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“My grandmother saved everything over the years,” Sosa said, adding she told her grandmother about finding the wishbone and said she laughed and said, ”‘I remember that.’ I’m so grateful that she did. It’s like she knew many years down the road that people were going to look back and want to have all this.”

The process of compiling her grandparents’ story was like putting a puzzle together, Sosa said. “Take a letter from here, a photo from this part of their life, part of the diary entries from here, and kind of puzzle piece it all together into the story,” she said. “The book is somewhat of a chronological story of their life, but it’s through the eyes of their love story. It was a really fun process and very special for me.”

In the book, Sosa talks about the special relationship she’s had with each of her grandparents. She said that bloomed when she, her brother and mother moved to Washington, D.C. during her grandfather’s presidency, and they spent a lot of time at the White House.

“They both have this special way of making everyone feel so loved and special,” Sosa said, adding her grandfather was an “amazing letter writer” who used his words and writing, among other reasons, to share his love and support of his family.

In one letter to Sosa, when she was a junior in college in the fall of 2007 and going through a tough semester, Bush writes, “Your mom told me you tried to call me and she told me what it was about. My message back to you is that I love you, I am proud of you and I will always be in your corner. We all hit bumps in the road of life but you will get past this bump and go on to great things.”

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While Sosa said her grandmother had a reputation for being the “rule maker, when you really got down to it, she was just full of love and the only things that really mattered to her was her family and her friends,” she said.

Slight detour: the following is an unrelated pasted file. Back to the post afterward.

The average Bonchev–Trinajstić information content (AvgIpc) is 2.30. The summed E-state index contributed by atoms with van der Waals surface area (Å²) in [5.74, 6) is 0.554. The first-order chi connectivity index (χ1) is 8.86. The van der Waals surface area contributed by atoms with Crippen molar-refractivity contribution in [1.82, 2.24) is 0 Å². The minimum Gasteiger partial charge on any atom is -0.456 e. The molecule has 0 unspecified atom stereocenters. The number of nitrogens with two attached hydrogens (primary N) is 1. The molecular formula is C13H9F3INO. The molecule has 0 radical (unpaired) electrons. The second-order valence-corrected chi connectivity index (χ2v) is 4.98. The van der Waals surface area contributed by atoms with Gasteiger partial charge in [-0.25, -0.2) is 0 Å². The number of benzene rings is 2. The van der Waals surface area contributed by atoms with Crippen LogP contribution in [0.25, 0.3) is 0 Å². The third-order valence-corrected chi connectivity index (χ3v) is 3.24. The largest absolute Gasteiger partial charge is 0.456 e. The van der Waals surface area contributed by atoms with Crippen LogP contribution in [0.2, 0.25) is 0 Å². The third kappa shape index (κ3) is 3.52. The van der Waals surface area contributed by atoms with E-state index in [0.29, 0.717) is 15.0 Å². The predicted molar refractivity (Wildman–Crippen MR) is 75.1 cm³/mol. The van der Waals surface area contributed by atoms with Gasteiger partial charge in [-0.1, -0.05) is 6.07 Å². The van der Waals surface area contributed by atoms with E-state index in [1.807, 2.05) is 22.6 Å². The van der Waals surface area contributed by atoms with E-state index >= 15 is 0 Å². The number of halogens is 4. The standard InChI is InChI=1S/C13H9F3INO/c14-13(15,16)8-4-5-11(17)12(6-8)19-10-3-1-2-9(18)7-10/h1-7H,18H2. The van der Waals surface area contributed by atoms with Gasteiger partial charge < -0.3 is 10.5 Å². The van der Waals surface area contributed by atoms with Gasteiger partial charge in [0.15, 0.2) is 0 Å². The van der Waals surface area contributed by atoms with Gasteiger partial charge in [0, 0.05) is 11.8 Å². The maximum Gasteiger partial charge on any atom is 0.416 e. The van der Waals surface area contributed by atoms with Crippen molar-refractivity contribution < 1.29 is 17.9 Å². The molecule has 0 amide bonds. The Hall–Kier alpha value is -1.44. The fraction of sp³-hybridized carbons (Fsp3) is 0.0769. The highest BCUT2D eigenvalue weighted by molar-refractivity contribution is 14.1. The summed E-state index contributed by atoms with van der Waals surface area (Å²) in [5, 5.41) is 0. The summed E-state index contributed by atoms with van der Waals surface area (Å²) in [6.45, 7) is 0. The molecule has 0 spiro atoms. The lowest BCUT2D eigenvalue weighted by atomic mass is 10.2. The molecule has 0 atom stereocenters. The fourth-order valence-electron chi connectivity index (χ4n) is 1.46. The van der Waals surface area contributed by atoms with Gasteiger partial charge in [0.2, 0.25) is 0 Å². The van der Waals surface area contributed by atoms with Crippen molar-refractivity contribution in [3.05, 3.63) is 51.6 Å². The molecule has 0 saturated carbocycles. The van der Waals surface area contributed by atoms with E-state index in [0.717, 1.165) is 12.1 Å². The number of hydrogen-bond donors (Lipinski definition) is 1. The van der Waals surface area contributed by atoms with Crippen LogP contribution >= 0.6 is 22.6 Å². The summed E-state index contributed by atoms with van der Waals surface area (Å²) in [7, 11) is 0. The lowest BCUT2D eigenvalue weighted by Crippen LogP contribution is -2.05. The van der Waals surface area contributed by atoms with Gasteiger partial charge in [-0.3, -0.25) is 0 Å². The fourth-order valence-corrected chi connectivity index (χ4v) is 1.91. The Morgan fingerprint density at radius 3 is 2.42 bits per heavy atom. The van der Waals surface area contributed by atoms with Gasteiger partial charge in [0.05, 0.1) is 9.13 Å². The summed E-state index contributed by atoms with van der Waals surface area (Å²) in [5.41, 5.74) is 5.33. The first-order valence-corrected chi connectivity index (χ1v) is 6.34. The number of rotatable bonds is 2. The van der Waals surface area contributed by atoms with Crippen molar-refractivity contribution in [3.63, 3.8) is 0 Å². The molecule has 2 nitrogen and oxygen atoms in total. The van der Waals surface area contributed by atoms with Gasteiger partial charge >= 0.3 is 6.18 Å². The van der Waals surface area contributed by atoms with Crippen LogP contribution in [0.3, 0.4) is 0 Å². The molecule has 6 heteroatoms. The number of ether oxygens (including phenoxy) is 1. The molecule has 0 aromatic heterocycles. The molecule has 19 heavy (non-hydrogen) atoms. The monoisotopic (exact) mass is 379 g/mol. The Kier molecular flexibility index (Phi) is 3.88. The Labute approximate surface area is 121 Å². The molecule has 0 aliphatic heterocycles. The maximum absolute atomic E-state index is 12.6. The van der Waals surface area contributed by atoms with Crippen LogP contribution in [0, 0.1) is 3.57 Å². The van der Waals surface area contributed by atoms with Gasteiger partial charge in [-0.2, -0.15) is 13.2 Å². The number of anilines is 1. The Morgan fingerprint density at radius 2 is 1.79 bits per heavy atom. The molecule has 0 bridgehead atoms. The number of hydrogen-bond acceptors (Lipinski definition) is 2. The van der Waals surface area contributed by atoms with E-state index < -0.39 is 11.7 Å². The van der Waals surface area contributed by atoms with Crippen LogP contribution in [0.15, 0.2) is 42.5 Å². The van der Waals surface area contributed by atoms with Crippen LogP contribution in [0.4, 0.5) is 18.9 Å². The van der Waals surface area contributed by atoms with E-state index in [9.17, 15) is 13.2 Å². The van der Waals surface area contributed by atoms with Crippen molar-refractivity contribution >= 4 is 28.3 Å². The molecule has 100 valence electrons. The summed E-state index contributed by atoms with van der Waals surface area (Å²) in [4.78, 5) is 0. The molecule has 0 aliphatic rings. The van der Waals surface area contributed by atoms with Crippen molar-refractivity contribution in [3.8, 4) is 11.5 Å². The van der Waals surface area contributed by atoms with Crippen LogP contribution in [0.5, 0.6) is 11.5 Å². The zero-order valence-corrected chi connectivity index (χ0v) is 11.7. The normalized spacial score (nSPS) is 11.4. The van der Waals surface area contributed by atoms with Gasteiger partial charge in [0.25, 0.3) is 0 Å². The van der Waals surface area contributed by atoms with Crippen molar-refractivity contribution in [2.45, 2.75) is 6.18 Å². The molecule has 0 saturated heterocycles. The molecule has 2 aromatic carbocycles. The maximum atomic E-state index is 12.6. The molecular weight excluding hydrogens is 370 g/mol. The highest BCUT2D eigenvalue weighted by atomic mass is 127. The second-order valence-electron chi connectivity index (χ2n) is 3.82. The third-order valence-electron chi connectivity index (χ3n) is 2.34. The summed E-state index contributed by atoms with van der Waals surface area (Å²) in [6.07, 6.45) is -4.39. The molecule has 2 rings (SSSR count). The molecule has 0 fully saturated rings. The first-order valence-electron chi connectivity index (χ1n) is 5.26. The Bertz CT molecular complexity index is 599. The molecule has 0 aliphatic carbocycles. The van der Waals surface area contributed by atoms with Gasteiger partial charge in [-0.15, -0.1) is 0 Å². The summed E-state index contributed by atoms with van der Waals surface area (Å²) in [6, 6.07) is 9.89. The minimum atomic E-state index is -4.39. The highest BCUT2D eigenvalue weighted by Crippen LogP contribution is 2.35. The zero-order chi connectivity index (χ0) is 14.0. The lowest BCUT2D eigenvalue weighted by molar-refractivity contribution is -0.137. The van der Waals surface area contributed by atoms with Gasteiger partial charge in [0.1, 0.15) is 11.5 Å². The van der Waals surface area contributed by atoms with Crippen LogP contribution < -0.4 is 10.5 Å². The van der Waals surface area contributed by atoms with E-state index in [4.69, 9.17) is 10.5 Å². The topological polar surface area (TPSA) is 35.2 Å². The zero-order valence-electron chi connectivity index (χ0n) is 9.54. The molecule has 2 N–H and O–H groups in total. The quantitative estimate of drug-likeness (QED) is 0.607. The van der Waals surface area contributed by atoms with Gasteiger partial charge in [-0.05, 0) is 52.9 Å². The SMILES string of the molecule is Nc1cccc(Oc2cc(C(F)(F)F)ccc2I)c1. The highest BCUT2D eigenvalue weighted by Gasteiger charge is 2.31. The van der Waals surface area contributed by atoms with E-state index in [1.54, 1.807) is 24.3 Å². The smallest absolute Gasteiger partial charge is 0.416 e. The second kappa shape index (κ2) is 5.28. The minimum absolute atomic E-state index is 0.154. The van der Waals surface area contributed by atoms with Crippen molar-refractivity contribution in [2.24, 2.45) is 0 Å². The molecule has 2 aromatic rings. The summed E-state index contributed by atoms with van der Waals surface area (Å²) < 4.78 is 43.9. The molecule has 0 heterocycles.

Looking at her grandparents’ story, Sosa said it’s hard to imagine two people can have such experiences in one lifetime. “They went through some of the hardest things a couple can go through – losing a daughter, losing elections. They also had some of the greatest times together – raising their family, raising five healthy kids, they made it all the way to the White House,” Sosa said. “There’s a line in the middle of all that and that was their love. It’s just straight across all the time. That was the constant.”

Sosa said she believes much of their strength and unity as a couple comes from their shared love of family. “They surrounded themselves with family always,” Sosa said. “They made each other laugh every day. And, of course, they were fiercely loyal to one another.”

Today, Sosa lives in Boston and is happy to be so close to her family’s summer home in Kennebunkport. It’s where she met and, in 2014, married her husband.

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“Maine is such a special place, I think especially to me,” she said.

In her final interview with Barbara Bush, just 10 days before she passed away, Sosa asked if there was anything in life her grandmother regretted.

“I would have been nicer, thinner, smarter, more beautiful, more educated, I mean, all those things,” she said, as she made everyone in her hospital room laugh. “No, I wouldn’t have changed anything. You’re not going to talk to anyone happier.”

“I think she attributes that mostly to being George Bush’s wife,” Sosa said.